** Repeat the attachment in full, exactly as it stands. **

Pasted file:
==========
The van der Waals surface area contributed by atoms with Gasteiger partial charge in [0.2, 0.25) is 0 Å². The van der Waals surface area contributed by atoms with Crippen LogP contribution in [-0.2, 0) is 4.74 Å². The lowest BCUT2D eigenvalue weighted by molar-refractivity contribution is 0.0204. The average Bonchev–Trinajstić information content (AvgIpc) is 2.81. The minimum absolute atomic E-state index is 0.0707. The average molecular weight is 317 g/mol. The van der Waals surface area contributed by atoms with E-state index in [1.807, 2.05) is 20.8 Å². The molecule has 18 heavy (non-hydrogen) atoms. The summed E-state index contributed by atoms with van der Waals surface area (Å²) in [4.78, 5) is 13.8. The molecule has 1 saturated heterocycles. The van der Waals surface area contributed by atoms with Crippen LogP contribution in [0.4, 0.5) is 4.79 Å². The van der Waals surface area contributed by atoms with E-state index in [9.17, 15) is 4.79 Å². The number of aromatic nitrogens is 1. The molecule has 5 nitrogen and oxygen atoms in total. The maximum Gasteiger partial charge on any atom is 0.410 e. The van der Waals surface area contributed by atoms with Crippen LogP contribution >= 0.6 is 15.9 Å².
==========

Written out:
The van der Waals surface area contributed by atoms with Gasteiger partial charge in [0.2, 0.25) is 0 Å². The van der Waals surface area contributed by atoms with Crippen LogP contribution in [-0.2, 0) is 4.74 Å². The lowest BCUT2D eigenvalue weighted by molar-refractivity contribution is 0.0204. The average Bonchev–Trinajstić information content (AvgIpc) is 2.81. The minimum absolute atomic E-state index is 0.0707. The average molecular weight is 317 g/mol. The van der Waals surface area contributed by atoms with E-state index in [1.807, 2.05) is 20.8 Å². The molecule has 18 heavy (non-hydrogen) atoms. The summed E-state index contributed by atoms with van der Waals surface area (Å²) in [4.78, 5) is 13.8. The molecule has 1 saturated heterocycles. The van der Waals surface area contributed by atoms with Crippen LogP contribution in [0.4, 0.5) is 4.79 Å². The van der Waals surface area contributed by atoms with E-state index in [9.17, 15) is 4.79 Å². The number of aromatic nitrogens is 1. The molecule has 5 nitrogen and oxygen atoms in total. The maximum Gasteiger partial charge on any atom is 0.410 e. The van der Waals surface area contributed by atoms with Crippen LogP contribution >= 0.6 is 15.9 Å².